Publication date

Comprehensibility of a personalized medication overview compared to usual-care prescription drug labels.

Schackmann, L., Dijk, L. van, Brabers, A.E.M., Zwier, S., Koster, E.S., Vervloet, M. Comprehensibility of a personalized medication overview compared to usual-care prescription drug labels. Frontiers in Pharmacology: 2022, p. Art. nr. 1004830.
Read online
Poor understanding of prescription drug label (PDL) instructions can lead to medication errors, suboptimal treatment (side) effects, and non-adherence. A personalized medication hard-copy overview listing PDL instructions and visual information may support patients in their medication use. This study aimed to investigate the comprehensibility of PDL instructions on a personalized medication overview compared to usual-care PDL instructions presented on a medication box.

A hypothetical-online-experiment was set up, comparing groups of respondents exposed vs not exposed to the medication overview and who received PDL instructions for three, five, or eight medications. Participants were divided randomly in six groups. Online questionnaires were sent to a stratified sample of 900 members from the Nivel Dutch Healthcare Consumer Panel. Outcome measures included comprehension of instructions for medication use, e.g. how often, dose timing, usage advice and warnings for a medication with simple use instructions (omeprazol) and more complex use instructions (levodopa/carbidopa (L/C)). To analyze differences between experimental conditions ANOVA testing was used.

604 respondents (net response 67%) completed the questionnaires. Respondents exposed (E) to the overview gave a higher proportion of correct answers compared to non-exposed (NE) respondents for usage advice (L/C: mean 0.83, SD 0.4 E; 0.03, SD 0.2 NE, p < 0.001; omeprazol: mean 0.85, SD 0.4 E; 0.10, SD 0.3 NE, p < 0.001). Both groups gave the same proportion of correct answers (mean 0.80,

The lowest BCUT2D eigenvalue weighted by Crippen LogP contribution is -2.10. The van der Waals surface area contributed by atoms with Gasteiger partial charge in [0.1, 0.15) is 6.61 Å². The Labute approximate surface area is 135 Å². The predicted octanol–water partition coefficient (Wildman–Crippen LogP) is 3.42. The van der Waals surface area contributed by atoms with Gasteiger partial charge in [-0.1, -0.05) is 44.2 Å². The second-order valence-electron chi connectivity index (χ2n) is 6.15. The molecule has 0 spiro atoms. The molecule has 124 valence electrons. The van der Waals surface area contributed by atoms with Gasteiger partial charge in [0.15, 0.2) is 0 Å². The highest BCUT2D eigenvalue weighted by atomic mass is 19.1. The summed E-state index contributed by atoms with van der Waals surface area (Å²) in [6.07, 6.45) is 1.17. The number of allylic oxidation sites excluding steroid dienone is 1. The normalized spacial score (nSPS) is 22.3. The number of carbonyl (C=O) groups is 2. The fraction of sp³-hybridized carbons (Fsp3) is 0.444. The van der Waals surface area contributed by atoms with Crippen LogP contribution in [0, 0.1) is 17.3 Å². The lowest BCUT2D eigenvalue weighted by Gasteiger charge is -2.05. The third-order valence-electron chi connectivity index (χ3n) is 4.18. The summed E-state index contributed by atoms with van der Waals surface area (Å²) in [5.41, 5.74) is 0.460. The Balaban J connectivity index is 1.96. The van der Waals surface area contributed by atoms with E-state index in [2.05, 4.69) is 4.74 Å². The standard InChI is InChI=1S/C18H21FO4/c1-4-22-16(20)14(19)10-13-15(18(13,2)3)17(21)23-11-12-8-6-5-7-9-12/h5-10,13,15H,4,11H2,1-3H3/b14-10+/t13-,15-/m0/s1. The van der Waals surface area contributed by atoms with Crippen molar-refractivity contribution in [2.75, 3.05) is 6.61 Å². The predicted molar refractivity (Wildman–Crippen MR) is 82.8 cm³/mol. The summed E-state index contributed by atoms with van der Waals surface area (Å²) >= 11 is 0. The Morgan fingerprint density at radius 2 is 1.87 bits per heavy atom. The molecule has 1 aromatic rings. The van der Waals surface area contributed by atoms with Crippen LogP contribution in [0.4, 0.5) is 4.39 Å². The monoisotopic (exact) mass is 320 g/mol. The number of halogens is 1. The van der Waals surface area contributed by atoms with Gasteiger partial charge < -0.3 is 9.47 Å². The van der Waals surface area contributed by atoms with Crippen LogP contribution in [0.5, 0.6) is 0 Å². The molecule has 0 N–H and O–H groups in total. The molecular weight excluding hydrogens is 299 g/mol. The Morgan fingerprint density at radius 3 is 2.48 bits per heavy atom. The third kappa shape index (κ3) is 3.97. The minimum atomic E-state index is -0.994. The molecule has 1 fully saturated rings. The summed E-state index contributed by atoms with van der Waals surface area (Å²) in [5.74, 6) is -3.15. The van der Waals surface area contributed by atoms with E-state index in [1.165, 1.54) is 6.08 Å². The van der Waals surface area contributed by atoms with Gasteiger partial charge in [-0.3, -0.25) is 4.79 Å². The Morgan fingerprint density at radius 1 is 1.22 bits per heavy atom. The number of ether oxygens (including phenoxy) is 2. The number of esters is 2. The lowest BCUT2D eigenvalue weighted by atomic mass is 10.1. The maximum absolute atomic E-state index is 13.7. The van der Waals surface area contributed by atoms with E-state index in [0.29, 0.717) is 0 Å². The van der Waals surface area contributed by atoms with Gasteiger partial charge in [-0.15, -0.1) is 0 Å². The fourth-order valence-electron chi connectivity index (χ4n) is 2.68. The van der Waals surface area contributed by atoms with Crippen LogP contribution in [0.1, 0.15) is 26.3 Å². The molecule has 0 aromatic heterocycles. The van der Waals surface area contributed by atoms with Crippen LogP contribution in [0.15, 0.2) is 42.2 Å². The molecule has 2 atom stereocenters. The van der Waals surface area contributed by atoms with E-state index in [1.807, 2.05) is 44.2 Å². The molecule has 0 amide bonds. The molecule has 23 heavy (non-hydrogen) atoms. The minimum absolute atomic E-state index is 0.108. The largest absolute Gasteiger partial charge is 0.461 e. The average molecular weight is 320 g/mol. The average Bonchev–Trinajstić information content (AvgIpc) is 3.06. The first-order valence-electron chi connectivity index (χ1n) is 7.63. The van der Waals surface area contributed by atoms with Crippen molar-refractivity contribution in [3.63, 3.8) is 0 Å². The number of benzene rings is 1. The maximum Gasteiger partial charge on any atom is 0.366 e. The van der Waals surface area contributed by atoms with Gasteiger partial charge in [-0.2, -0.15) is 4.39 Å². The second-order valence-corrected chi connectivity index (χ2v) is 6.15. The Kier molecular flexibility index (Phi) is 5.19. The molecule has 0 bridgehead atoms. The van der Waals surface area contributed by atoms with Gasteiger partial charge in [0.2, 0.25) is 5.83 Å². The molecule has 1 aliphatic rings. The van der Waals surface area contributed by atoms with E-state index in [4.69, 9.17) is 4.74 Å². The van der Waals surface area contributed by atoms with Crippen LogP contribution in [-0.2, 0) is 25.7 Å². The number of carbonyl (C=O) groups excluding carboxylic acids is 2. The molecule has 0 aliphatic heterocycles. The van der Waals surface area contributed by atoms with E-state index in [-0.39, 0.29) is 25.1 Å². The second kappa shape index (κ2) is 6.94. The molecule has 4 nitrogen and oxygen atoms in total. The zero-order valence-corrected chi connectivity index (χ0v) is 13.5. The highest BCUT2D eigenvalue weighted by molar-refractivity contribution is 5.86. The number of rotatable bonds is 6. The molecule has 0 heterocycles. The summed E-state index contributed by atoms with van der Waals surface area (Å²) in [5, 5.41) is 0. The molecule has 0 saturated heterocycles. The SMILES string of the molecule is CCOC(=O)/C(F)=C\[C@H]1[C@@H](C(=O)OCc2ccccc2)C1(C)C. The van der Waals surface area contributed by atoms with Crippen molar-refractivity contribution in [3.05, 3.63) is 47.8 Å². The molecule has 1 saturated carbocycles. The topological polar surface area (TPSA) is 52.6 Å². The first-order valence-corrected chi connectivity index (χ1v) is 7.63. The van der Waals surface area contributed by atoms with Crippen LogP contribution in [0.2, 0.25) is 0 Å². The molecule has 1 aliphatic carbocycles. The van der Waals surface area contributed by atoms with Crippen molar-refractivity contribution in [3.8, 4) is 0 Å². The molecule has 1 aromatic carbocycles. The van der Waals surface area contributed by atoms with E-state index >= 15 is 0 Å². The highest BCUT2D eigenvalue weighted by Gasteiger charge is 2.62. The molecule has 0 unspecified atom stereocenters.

SD 0.4, p = 1.0) for dose timing of omeprazol. More NE respondents gave correct answers for how often (mean 0.85, SD 0.4 NE; mean 0.76, SD 0.4 E, p = 0.02) and dose timing (mean 0.92, SD 0.3 NE; mean 0.86, SD 0.4 E, p = 0.04) of L/C. No differences were found regarding number of medications nor were
interaction effects found between the number of medications and information type. As a medication overview contains additional information, it can be a good addition in supporting patients in their medication use compared to usual-care PDLs. Future research should focus on identifying patient groups who might benefit more from a medication overview, by testing the effect of such overview on this group.